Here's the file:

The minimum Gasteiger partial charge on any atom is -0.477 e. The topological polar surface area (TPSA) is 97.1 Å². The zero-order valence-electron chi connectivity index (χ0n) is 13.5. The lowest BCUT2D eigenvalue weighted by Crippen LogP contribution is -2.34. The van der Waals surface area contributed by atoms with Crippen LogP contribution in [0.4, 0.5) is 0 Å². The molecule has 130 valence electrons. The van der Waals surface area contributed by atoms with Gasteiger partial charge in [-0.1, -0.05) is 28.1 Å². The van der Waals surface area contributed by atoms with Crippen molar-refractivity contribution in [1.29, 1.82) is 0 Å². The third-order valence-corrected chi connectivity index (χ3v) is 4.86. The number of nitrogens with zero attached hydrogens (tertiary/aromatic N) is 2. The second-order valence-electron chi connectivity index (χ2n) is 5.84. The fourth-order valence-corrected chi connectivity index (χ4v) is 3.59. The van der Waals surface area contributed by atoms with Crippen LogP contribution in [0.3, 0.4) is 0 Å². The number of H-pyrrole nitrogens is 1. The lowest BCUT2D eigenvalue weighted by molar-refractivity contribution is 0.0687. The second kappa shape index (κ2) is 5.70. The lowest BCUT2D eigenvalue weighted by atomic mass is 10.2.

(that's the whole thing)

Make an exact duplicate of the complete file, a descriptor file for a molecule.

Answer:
The minimum Gasteiger partial charge on any atom is -0.477 e. The topological polar surface area (TPSA) is 97.1 Å². The zero-order valence-electron chi connectivity index (χ0n) is 13.5. The lowest BCUT2D eigenvalue weighted by Crippen LogP contribution is -2.34. The van der Waals surface area contributed by atoms with Crippen LogP contribution in [0.4, 0.5) is 0 Å². The molecule has 130 valence electrons. The van der Waals surface area contributed by atoms with Gasteiger partial charge in [-0.1, -0.05) is 28.1 Å². The van der Waals surface area contributed by atoms with Crippen molar-refractivity contribution in [1.29, 1.82) is 0 Å². The third-order valence-corrected chi connectivity index (χ3v) is 4.86. The number of nitrogens with zero attached hydrogens (tertiary/aromatic N) is 2. The second-order valence-electron chi connectivity index (χ2n) is 5.84. The fourth-order valence-corrected chi connectivity index (χ4v) is 3.59. The van der Waals surface area contributed by atoms with Crippen LogP contribution in [0.3, 0.4) is 0 Å². The number of H-pyrrole nitrogens is 1. The lowest BCUT2D eigenvalue weighted by molar-refractivity contribution is 0.0687. The second kappa shape index (κ2) is 5.70. The lowest BCUT2D eigenvalue weighted by atomic mass is 10.2.